Wednesday, 29 July 2020


    'There are no bolts that do not exactly
     fit the gates into and out of the store-ring'

wrote David Scott in his early poem 'Kirkwall Auction Mart' (the first poem in his 1984 collection A Quiet Gathering)The poem would have been instantly recognisable by the Cumbrian farmers amongst whom David lived when he was vicar of Torpenhow.  'A nod decides the hidden bidders' and the buyer turns out to be 'a man of dull cloth' who was 'hunched over the front rail'.  Those bolts in the auction mart could be an analogy for the writing of a poet whose words exactly fit the subjects of his poems.

At the end of March I signed up for Anna Dreda's Wenlock Books' poetry breafasts - carefully curated selections of poems on a theme.  I was delighted to read this poem again in Anna's selection on the theme of Journeying which began with David Scott as featured poet with a commentary by David's wife, Miggy.  

The selection also included 'Skellig Michael: a pilgrimage' - a meditation on a visit to the remote island off the southwest coast of Ireland.  The opening words seized
 my attention immediately:

    'I was on the top of an illuminated wave ...
    The boat climbed the wave, sat on 
     top of it, and slid down the other side'

just like, he says, the boat on an upturned U in an illuminated manuscript.  Typically in his work he combines the ordinary (the lighthouse path 'thick with a high-pitched smell of bird lime') with a quiet, simple spirituality:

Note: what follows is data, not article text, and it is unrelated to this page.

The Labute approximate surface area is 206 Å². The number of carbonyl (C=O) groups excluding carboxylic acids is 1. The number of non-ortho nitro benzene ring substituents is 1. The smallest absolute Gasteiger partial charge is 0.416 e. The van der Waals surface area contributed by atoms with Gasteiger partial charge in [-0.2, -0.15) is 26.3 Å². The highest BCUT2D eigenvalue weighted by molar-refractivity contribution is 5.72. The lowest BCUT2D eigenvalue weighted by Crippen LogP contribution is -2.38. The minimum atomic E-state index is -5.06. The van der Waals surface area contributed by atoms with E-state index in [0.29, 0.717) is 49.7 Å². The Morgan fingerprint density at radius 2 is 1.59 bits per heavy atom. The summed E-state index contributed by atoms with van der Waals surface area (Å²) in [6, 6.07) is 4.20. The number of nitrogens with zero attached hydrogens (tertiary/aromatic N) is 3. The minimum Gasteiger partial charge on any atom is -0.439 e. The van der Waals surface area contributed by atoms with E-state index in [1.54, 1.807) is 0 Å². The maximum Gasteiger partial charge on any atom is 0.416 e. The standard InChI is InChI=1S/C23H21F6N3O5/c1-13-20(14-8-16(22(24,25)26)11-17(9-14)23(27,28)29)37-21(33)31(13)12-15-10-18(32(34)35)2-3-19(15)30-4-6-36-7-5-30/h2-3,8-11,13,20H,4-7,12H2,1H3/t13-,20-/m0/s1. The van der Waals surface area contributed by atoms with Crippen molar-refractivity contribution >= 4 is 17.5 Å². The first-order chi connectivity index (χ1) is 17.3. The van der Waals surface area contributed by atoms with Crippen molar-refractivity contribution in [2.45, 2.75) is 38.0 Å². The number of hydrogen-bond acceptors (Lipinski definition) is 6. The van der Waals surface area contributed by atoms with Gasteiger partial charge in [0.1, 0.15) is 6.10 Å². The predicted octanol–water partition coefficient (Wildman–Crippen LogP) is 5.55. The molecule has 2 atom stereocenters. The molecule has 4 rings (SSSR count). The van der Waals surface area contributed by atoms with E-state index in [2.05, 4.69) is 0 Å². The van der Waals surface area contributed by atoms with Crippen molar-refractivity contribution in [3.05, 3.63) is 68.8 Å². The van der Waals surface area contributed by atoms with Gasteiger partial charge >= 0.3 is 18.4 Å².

' ...  Stop.
    Breathe.  Let in the peace, and if you don't kneel there
    where on earth will you kneel?'

               *                         *                         *

David was a member of the Cumbrian Poets' workshop but had moved away long before I was invited to join the workshop in 2003.  But I did overlap with Jeremy Over, whose third Carcanet collection Fur Coats in Tahiti has been shortlisted for the Wales Book of the Year award (like me, Jeremy relocated from Cumbria to Wales a few years ago).  I very much enjoyed his recent interview at Poetry Wales.  There is a wonderful deadpan playfulness about Jeremy's poems.  One of my favourites in this collection is featured in the interview  - 'Red sock in yellow box'.  That red sock would unravel if I tried to extract bits of the poem to quote.  Read it at the end of the interview - I defy anyone not to laugh at the last verse.

The interview ends with some of Jeremy's advice to writers:

'Read widely and enjoy yourself';
'Write what you like and be happy';
and, more soberingly, 'You are doing some of the last things done by beings on this planet.  Generosity and beauty and basicness might be good ways to go' (quoting Anne Herbert).

We'll know the Wales Book of the Year results by the end of the week - good luck, Jeremy.

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